Queen Elizabeth I was a remarkable woman. She was uncommon and special is so many ways. She was believed to have known nine languages. She was considered one of the best educated women of her time. And she presided over many English battle victories.
And yet in one other way, she was incredibly common—not unlike so many of us: She basically refused to think of her own mortality. Maybe she was too afraid. Maybe she thought she’d live forever. Either way, she refused to plan for a successor in any form. She never got married, despite numerous courtships. She never had children. If she had been an ordinary person, this would have been her prerogative, but she wasn’t. A queen without an heir puts the entire kingdom at risk. A ruler who doesn’t consider what comes after them is bequeathing chaos and carnage on their subjects.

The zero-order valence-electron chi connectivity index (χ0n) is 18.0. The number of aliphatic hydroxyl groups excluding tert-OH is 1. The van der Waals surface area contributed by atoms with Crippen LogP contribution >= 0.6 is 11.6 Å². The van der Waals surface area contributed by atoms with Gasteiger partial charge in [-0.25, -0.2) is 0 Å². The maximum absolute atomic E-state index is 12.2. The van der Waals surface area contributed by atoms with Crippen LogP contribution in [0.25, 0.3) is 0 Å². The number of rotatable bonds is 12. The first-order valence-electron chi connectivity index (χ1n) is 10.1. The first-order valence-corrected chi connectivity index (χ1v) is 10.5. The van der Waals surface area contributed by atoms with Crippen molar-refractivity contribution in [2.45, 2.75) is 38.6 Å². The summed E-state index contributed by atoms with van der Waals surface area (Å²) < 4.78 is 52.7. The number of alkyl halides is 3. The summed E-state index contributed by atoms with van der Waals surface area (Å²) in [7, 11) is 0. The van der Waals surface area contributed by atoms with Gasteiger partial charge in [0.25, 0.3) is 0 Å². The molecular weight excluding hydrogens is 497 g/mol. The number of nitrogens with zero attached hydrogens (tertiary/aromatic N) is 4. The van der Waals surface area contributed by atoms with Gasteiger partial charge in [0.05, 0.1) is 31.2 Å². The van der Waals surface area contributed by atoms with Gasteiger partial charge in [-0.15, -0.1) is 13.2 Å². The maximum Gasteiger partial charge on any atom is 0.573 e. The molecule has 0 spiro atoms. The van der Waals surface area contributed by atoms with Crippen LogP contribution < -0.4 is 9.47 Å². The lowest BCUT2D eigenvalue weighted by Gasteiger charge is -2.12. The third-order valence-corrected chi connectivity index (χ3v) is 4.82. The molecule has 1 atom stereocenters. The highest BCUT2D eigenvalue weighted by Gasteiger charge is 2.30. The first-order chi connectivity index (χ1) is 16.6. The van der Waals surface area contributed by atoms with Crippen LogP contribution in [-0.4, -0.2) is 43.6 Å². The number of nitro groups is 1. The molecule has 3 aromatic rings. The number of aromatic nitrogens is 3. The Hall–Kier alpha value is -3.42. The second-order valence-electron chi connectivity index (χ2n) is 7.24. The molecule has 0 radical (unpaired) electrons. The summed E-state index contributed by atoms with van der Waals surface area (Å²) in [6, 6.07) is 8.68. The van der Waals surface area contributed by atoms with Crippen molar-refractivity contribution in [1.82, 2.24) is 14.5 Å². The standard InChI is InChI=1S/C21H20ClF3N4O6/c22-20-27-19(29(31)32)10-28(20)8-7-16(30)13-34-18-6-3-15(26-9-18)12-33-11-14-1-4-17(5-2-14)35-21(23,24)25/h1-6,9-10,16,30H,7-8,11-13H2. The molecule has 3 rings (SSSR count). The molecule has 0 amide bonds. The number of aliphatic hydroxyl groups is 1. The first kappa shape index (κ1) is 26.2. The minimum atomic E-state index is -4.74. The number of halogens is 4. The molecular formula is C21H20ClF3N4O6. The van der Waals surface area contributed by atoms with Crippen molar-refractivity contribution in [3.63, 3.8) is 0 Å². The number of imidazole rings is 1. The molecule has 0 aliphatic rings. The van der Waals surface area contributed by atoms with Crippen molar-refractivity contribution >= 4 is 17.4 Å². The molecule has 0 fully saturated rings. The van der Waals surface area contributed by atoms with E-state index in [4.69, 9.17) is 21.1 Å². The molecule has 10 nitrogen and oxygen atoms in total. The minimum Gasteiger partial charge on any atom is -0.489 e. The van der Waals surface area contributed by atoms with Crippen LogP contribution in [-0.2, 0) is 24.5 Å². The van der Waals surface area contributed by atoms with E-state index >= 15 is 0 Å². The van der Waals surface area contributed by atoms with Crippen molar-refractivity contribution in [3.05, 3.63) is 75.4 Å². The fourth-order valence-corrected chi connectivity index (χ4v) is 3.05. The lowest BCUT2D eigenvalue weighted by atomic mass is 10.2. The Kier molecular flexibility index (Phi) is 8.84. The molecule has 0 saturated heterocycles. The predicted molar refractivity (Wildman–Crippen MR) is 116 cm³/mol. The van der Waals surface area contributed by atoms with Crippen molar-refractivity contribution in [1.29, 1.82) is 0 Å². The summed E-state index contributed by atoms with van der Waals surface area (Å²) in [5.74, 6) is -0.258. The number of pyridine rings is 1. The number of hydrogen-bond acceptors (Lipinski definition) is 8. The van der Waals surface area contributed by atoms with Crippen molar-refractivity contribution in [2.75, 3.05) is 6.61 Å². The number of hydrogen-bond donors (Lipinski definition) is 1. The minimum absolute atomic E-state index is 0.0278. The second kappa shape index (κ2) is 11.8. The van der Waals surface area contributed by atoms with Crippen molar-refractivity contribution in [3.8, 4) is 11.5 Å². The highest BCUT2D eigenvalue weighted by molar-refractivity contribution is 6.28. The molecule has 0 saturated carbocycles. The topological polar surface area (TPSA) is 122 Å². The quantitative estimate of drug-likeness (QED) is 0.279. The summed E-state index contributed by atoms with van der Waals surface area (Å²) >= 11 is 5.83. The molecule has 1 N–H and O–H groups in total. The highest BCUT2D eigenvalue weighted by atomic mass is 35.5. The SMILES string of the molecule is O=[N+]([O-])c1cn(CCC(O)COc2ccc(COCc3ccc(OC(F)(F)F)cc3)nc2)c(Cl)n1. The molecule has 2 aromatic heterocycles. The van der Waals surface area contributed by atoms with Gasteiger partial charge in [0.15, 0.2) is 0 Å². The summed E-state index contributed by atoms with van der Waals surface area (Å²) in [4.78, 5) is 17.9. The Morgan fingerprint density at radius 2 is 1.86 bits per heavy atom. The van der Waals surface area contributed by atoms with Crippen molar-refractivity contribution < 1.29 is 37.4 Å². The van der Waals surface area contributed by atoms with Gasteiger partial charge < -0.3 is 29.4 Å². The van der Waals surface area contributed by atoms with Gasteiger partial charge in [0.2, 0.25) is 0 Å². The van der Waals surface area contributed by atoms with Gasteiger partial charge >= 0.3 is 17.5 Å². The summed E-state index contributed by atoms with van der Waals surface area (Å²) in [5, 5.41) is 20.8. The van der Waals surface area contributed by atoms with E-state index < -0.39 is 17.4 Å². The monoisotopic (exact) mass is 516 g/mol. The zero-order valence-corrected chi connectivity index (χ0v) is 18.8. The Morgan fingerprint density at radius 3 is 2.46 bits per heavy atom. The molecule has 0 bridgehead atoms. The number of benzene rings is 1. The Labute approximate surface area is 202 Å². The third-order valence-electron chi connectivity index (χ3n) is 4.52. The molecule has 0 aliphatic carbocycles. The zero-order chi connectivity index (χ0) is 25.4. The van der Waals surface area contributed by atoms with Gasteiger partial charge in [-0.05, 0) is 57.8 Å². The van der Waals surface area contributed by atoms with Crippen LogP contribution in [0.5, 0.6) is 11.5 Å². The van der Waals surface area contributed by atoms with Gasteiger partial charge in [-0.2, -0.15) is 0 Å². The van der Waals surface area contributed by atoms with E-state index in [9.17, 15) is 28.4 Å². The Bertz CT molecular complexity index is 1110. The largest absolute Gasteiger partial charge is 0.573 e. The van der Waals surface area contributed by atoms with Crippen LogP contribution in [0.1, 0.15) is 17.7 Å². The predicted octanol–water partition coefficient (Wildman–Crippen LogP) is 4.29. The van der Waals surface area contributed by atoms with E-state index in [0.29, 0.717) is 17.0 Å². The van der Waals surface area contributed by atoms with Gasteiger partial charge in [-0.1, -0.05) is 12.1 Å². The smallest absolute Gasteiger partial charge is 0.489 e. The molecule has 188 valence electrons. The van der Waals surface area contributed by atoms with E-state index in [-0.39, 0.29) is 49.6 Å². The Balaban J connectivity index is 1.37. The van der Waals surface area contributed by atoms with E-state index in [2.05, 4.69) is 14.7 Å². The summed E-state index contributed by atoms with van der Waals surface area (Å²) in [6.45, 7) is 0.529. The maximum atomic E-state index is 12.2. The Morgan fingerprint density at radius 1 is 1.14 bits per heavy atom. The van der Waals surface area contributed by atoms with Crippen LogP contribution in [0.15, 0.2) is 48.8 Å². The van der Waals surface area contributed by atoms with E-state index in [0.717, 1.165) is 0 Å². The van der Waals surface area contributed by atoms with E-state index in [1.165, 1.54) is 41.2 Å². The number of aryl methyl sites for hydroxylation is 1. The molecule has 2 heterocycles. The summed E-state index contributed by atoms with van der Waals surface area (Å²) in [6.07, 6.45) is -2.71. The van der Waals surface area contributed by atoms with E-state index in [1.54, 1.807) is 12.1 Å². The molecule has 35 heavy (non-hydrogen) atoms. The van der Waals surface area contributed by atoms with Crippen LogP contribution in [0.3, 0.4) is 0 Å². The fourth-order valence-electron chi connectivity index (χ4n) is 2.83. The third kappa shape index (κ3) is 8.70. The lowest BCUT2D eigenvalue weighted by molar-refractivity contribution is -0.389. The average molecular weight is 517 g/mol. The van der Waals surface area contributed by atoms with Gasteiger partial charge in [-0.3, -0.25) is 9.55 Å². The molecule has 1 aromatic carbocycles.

Sir Walter Raleigh, writing late in Queen Elizabeth’s life, saw this happening. He saw the Queen getting older and her options disappearing, as she grew older and grey. She was, he said, “a lady whom time has surprised.” What a great phrase! Because it describes so many of us. It’s the CEO who can’t groom the next generation of leadership in the company. It’s the partier whose twenties have turned into their thirties and can’t see how pathetic they look. It’s the grandma or grandpa who shudders at that word—old—who, me? I’m not old!
We have to remember, as Seneca told us, that old age and death aren’t this thing that lies off in the distant future. It’s a process that’s happening to us always and everywhere. We cannot let time surprise us. We must be thinking of it always. That’s how we make sure we are living for today, that we are leaving nothing unfinished or unresolved. We have a duty to ourselves and others, Seneca said, to live each day like a complete life. To keep our affairs in order because we have no idea what’s going to happen or how much time we will be given.
Don’t delay. Don’t deny. Don’t be surprised. Do your duty. Face your fears...and your mortality. Today and always.